Jim Creighton will debut his collection of short stories on Saturday.

Creighton’s comic imaginings

Creighton will be at Still Water Books on Saturday to release the book and read a couple of excerpts

  • Thu Sep 15th, 2011 9:00am
  • News

Jim Creighton is happy that his made up characters won’t bother him at night anymore.

No, Creighton is not crazy. Instead he is a local fiction writer who is debuting his first published collection of short stories called eLKFallsbC comic imaginations of a coastal town.

Creighton said the characters he created were always on his mind while he was writing, and he’s excited to finally be able to share them with the public.

“They’re out of my head and into a book, so they don’t bother me incessantly at night,” Creighton said with a smile.

“It feels very good. I’m very happy that the characters in this book have come alive and continue to live,” he added.

Creighton will be at Still Water Books at 2 p.m. on Saturday to release the book and read a couple of excerpts. Five hundred copies were printed and will be for sale at the book store.

Although it’s a collection of short stories, the same characters appear throughout which links the stories together. And the book has a strong local flavour.

Set in the fictitious town of Elk Falls, B.C., Creighton called it “next door to Campbell River.”

“It has the flavour of a coastal town on Vancouver Island with all the fishing, and logging, and tourism, and all the other stuff that goes on,” explained Creighton.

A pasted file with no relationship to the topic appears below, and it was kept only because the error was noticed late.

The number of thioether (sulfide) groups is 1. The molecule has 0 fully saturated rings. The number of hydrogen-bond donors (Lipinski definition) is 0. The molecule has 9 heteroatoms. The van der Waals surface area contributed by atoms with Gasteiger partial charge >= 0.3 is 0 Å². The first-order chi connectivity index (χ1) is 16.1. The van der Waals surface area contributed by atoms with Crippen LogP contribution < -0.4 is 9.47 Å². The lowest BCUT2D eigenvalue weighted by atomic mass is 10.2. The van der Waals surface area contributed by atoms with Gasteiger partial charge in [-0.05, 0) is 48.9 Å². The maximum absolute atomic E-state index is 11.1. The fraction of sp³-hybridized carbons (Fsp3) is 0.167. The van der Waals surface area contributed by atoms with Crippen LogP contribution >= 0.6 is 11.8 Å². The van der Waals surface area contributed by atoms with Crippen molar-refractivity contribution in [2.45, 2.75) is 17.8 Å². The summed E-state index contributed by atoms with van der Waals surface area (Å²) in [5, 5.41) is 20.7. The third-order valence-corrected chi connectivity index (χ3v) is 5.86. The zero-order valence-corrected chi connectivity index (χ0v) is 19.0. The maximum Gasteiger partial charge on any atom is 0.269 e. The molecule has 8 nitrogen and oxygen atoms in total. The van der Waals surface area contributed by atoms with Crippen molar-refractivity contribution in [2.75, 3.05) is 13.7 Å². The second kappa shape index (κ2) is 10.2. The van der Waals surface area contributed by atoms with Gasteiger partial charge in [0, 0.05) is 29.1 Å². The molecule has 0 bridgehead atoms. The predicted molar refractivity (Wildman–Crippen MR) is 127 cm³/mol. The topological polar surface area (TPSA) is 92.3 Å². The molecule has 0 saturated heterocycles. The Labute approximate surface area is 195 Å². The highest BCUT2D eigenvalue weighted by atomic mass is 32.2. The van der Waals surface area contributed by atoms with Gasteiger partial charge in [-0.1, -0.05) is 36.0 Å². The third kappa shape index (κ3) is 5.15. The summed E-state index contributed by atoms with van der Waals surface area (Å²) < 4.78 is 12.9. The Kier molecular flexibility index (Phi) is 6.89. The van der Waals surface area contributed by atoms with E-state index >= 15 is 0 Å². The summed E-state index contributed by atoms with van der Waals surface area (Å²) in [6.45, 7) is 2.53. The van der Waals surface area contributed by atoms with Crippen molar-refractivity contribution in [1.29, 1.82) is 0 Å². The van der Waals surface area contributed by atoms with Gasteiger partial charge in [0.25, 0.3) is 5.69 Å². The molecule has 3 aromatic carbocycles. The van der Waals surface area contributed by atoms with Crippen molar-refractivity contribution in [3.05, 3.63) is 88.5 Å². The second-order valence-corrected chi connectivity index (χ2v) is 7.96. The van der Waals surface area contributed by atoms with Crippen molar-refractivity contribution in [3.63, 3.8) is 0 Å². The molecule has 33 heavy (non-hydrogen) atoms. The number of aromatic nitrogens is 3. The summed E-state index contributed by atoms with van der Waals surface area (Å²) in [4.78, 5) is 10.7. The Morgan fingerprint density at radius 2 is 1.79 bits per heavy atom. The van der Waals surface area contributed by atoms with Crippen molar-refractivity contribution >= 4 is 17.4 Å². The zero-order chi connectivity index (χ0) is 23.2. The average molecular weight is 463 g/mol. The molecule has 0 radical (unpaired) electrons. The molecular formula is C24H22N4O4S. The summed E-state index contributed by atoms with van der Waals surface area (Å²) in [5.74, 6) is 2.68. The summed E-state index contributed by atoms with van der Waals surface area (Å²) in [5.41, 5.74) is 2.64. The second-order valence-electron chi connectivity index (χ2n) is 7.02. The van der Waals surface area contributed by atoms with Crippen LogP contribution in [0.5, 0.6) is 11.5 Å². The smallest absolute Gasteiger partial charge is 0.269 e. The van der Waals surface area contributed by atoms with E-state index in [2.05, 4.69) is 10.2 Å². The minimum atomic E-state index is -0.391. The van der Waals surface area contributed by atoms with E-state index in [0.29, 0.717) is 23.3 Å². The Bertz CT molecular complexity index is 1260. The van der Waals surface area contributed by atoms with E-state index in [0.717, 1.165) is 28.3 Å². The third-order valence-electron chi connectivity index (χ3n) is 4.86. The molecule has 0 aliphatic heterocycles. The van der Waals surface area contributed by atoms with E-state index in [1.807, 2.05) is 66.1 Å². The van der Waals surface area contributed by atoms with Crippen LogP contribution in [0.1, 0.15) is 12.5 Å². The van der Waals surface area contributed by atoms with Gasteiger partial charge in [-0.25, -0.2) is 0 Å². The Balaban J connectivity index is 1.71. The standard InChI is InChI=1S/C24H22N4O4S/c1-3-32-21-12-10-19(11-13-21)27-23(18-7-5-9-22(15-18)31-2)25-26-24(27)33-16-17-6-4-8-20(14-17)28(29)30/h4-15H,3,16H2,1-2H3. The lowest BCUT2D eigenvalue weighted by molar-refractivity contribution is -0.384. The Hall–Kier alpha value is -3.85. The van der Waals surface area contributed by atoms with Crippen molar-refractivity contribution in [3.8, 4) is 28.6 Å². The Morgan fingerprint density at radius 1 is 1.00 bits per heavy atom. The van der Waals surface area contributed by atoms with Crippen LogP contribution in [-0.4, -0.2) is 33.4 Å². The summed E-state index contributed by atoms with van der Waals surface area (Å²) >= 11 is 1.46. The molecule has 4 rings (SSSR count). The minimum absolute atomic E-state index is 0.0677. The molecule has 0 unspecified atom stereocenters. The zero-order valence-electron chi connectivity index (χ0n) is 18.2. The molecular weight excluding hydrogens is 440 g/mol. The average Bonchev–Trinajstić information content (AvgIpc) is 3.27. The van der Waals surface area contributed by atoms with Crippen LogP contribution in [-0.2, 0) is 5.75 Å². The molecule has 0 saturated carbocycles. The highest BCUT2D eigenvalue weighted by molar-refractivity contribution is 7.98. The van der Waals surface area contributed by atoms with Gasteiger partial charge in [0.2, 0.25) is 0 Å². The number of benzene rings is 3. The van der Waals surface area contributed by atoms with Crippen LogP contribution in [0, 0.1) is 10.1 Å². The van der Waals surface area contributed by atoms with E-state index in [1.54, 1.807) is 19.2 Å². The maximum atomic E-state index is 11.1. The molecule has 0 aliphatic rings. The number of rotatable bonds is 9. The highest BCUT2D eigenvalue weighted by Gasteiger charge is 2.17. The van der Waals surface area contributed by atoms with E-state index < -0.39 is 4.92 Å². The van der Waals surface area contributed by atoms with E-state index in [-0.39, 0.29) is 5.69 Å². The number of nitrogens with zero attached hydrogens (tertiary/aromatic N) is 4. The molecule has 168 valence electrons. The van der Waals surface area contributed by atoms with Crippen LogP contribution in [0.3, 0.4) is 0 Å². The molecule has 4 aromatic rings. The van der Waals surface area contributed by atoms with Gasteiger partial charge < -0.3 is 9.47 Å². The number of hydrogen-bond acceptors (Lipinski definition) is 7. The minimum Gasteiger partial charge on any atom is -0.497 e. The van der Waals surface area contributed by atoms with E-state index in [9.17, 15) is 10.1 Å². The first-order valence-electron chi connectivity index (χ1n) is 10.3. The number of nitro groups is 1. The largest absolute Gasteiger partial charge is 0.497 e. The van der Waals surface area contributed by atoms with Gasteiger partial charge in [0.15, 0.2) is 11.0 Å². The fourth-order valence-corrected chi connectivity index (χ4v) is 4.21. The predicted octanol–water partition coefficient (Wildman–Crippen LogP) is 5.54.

He said local people have already asked him if certain characters are based on them, and Creighton’s answer is no. While he said they are made up of a composite of all the people he has ever met in his life, the characters in his stories are completely fictional.

The book is set in modern times but with an old time feel to it, according to Creighton.

“These are the comings and goings of this little town, and how they want to try to be very modern and up to date… the attitude of the town is old even though they’re living in 2011,” he said.

And while the stories are humourous they also touch on serious issues. An example is a story about a local drunk who is called the invisible man because the community can’t see him.

The collection also has some supernatural elements, including a character called Bill the Ghost.

Creighton considers himself a “closet writer,” and has written other short stories as well as some poetry that he did not publish. He said he believes people will respond well to this collection.

“I feel very excited and I feel very confident because I read a lot and I write a lot, and I consider this a genuine contribution to canadian literature,” said Creighton.